This is a story on how Hermione might have first started to do... odd things. Just a note: the idea for this is not mine, I found it on the web. So it is not mine. All rights to the person who came up with it. However, it was such a cool headcanon that I borrowed it, and wrote a little story. Please review!

Disclaimer: None of the books or characters referenced in this story belong to me.

On Friday afternoon after school, Hermione Granger and her mother visited the library, just as they did every Friday afternoon. For while Hermione had an extensive collection of books at home, she always loved borrowing new stories to take home and read.

Her mother was always mildly concerned when Hermione insisted in borrowing from the adult's section, instead of the childrens (but mommy, the adults books are so much more thought-provoking!). However, she reassured herself by doing a severe check for inappropriate content in Hermione's books of choice – not that there ever was a lot wrong in Dickens, Austen, and Tolstoy.

For the past week, Hermione's mother and her husband had been seriously discussing Hermione's reading habit. They had come to the conclusion that whilst reading heavy classics was a brilliant hobby, it would perhaps be best if Hermione would read some books that other eight year old girls were reading. This was also slightly influenced by Hermione's latest school report: "A brilliant, diligent student with great potential. She is, however, sadly lacking in social skills."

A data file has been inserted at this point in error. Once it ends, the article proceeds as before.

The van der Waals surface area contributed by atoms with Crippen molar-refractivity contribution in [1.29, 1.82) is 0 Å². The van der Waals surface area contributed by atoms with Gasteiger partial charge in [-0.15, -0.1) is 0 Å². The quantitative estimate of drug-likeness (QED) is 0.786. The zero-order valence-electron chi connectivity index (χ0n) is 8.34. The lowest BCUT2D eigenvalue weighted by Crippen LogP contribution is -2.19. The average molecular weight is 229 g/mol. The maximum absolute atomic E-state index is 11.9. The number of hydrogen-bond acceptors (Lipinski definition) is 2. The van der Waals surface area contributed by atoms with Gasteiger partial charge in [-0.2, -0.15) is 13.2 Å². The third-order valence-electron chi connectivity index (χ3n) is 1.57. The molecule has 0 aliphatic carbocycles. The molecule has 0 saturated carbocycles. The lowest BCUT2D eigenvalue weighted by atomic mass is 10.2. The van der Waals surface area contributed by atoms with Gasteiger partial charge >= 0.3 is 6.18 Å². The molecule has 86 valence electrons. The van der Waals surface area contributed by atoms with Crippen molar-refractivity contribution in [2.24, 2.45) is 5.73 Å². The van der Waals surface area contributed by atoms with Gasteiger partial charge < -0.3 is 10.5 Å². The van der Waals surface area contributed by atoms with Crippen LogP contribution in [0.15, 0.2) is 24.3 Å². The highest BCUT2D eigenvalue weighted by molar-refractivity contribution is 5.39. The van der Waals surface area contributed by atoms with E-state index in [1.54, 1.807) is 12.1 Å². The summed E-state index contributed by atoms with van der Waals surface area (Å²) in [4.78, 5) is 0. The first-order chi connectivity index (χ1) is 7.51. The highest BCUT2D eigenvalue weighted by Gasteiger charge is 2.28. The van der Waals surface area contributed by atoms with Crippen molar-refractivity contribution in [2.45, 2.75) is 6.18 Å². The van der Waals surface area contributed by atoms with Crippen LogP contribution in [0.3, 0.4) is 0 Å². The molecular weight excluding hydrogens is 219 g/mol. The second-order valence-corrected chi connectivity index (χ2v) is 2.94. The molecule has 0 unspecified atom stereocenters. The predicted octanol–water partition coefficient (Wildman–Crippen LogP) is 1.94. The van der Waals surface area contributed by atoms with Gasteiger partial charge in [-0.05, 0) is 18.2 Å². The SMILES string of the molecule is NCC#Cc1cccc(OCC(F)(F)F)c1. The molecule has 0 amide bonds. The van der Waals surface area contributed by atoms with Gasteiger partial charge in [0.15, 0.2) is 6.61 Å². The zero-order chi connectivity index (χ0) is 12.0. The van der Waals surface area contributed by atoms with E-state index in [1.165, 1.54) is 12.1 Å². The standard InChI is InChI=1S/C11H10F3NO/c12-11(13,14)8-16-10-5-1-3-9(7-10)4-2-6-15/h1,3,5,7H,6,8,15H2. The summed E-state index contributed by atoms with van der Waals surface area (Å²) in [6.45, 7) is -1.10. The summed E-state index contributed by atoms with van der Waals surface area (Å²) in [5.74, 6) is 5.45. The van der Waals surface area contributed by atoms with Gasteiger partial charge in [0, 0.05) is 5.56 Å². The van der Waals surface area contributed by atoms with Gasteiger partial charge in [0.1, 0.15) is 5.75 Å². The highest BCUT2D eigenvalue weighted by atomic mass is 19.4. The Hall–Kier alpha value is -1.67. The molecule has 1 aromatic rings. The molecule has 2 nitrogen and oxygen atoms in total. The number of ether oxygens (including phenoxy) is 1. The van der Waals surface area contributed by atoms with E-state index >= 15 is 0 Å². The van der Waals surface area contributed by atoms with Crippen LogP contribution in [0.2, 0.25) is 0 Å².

On this particular Friday afternoon, Hermione was just about to race off towards the classics section, when her mother stopped her. "Sweetie, don't you think it would be nice to borrow some books from the childrens section this week?"

"But mommy, I was going to read Nickolas Nickleby this week!" protested Hermione. "I've been waiting three weeks for Mrs Hudgerson to bring it in!"

"Yes, you can borrow that one too," said her mother, "But your father and I have been talking, and we think it would be best if you could read a few more... modern books."

Hermione considered. "I suppose it would be good to read some more modern works... Perhaps an Agatha Christie?"

"Childrens section, now," instructed her mother, firmly leading her daughter towards the lower shelves.

Hermione sat on a bright pink beanbag, holding her bushy hair out of her face as she leaned over a large copy of Aesop's Fables. Her mother was searching through the shelves, occasionally adding to the growing pile in the trolley. Finally she returned to The Reading Corner, and began to take out the books one by one.

"How about this one?" she said, holding up a Secret Seven.

"I read that when I was four, mommy," Hermione said matter of factly. "And besides, Enid Blyton writes books that are very childish. I am not really sure that I like her writing style. And her boy characters always bully the girls."